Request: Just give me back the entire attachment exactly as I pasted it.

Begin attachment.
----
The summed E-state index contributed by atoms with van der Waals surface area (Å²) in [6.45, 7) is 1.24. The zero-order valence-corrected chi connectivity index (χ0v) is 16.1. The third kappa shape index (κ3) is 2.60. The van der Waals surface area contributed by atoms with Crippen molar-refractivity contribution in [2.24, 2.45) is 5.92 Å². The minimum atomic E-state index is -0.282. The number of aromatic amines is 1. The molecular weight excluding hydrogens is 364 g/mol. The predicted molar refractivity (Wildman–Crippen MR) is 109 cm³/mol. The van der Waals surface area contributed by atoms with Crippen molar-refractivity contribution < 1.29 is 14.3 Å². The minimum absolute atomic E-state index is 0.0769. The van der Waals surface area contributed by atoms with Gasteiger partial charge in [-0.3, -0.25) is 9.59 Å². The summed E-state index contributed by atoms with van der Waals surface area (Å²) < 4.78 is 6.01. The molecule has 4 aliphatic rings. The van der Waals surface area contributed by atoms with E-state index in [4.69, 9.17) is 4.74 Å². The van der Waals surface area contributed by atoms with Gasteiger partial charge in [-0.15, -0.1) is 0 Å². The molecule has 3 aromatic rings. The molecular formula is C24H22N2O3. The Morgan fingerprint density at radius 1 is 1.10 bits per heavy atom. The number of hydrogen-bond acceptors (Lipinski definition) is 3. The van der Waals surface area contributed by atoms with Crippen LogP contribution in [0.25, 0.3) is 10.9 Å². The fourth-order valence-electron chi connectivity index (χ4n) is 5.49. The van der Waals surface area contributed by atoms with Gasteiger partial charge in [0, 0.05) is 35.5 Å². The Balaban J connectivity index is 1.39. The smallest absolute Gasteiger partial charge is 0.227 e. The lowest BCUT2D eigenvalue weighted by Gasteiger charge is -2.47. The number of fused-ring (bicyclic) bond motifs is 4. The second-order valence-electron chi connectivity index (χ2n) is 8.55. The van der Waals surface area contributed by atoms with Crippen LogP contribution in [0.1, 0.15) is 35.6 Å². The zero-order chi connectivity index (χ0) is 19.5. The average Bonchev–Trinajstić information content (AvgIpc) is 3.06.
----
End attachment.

The summed E-state index contributed by atoms with van der Waals surface area (Å²) in [6.45, 7) is 1.24. The zero-order valence-corrected chi connectivity index (χ0v) is 16.1. The third kappa shape index (κ3) is 2.60. The van der Waals surface area contributed by atoms with Crippen molar-refractivity contribution in [2.24, 2.45) is 5.92 Å². The minimum atomic E-state index is -0.282. The number of aromatic amines is 1. The molecular weight excluding hydrogens is 364 g/mol. The predicted molar refractivity (Wildman–Crippen MR) is 109 cm³/mol. The van der Waals surface area contributed by atoms with Crippen molar-refractivity contribution < 1.29 is 14.3 Å². The minimum absolute atomic E-state index is 0.0769. The van der Waals surface area contributed by atoms with Gasteiger partial charge in [-0.3, -0.25) is 9.59 Å². The summed E-state index contributed by atoms with van der Waals surface area (Å²) < 4.78 is 6.01. The molecule has 4 aliphatic rings. The van der Waals surface area contributed by atoms with E-state index in [4.69, 9.17) is 4.74 Å². The van der Waals surface area contributed by atoms with Gasteiger partial charge in [-0.15, -0.1) is 0 Å². The molecule has 3 aromatic rings. The molecular formula is C24H22N2O3. The Morgan fingerprint density at radius 1 is 1.10 bits per heavy atom. The number of hydrogen-bond acceptors (Lipinski definition) is 3. The van der Waals surface area contributed by atoms with Crippen LogP contribution in [0.25, 0.3) is 10.9 Å². The fourth-order valence-electron chi connectivity index (χ4n) is 5.49. The van der Waals surface area contributed by atoms with Gasteiger partial charge in [0, 0.05) is 35.5 Å². The Balaban J connectivity index is 1.39. The smallest absolute Gasteiger partial charge is 0.227 e. The lowest BCUT2D eigenvalue weighted by Gasteiger charge is -2.47. The number of fused-ring (bicyclic) bond motifs is 4. The second-order valence-electron chi connectivity index (χ2n) is 8.55. The van der Waals surface area contributed by atoms with Crippen LogP contribution in [0.1, 0.15) is 35.6 Å². The zero-order chi connectivity index (χ0) is 19.5. The average Bonchev–Trinajstić information content (AvgIpc) is 3.06.